In it, the group establishes a progression through three vignettes: Frat Boys, Freshman and Senior Sorority Girls
They engage the environment and make interesting stage pictures.
They leverage verbal patterns of call and response.
And they follow each other.
Want to learn more about the why and how of Openings in long form improvisation? CLICK HERE.
As said best in Truth in Comedy, “The Harold is like the space shuttle, incorporating all of the developments and discoveries that have gone before it into one new, superior design.” The other way around, Harold’s learnings pack in the lion’s share of what you need to know to do any other long-form, which is why The Coalition teaches students long-form improvisation formats through the lens of The Harold first.
To provide students with an example Harold (Richmond is not, after all, Chicago, New York or Los Angeles where an improviser can see a Harold every night of the week), some of The Coalition’s most experienced players came together to perform the show embedded below. For a group that had never before all done a Harold together, it’s pretty good.
Lights were pulled before we could get to the 3C scene, but several of us had one ready. That’s why improv is a great hobby for people who like to sit around in bars and talk about what they could’ve done.
A “Blackout” is a short scene with one big punchline. In sketch, or in improv with a tuned-in booth operator, the lights would go out on stage after the punchline, designating the end of the scene and earning the name “blackout.”
Blackouts are fun. They can help vary the pacing of a long-form show. They can be great when it’s clear there’s not going to be a bigger laugh beyond the first big punchline, but even if there is life beyond the punchline it can be enjoyable to cut the scene “early” so you can bring it back later. Will Hines and I had a scene where, in crossing stage, he asked if I had “a roll of quarters in my pants.” I did, I removed it and that was the end of the scene. Later in the show he asked if I was smuggling a zucchini in my pants; again, I was. Repeat.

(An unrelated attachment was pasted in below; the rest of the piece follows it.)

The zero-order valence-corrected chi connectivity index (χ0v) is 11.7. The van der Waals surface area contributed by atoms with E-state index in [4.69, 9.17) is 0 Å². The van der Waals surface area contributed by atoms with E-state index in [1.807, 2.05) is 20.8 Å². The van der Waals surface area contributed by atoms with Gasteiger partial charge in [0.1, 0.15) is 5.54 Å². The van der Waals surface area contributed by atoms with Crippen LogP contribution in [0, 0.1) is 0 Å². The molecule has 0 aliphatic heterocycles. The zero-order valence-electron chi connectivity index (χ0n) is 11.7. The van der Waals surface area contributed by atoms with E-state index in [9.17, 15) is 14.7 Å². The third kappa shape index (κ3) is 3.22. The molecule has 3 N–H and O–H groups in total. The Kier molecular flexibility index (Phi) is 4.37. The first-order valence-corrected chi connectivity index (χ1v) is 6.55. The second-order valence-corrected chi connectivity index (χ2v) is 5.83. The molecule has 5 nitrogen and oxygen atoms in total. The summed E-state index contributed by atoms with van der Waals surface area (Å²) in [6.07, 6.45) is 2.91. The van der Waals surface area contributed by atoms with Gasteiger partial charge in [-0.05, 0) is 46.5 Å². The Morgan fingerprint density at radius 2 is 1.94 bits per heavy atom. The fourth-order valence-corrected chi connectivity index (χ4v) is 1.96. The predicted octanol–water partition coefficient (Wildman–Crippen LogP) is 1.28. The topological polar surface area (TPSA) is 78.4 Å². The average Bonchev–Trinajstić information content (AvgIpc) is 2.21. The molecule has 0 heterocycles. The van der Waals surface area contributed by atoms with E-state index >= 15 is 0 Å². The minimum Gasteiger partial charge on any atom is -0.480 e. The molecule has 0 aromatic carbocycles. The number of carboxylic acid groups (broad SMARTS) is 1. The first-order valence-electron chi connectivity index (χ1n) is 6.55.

I really love this Blackout from Horse Apples’ District Indie Improv Fest Show. Joey Tran kills it by being authentic. Truth is he doesn’t believe he can whistle; that’s honest frustration in his “no” to my question. And the audience believes him. So when he tries – and he legitimately tries because, again, he doesn’t think he can – and, lo and behold, he succeeds!, the surprise is also genuine. Honest, in-the-moment, shared with an engaged audience, emotionally reactive… that’s improv as improv does best, folks.
This is a fun show. Lots of support. Big group games. Many recurring patterns through the show. Invested characters. Accepted endowments. And some authentic Improv As Improv Does Best moments.
Horse Apples is Matt Newman, David Pijor, Matt Micou, Patrick Gantz and Joey Tran
Thank you, District Indie Improv Festival for having us and recording this show!
I love improv and believe (when my heart and head are in it) that I’m good at it, too. Here are some other things I love and believe myself to be good at. They share some skills with improvisation. Am I good at improv because I am good at these things, or am I good at these things because I’m good at improv? Doesn’t matter; who cares.
What’s fun is thinking about how the skills involved in these activities translate into being good at improv. Enjoy!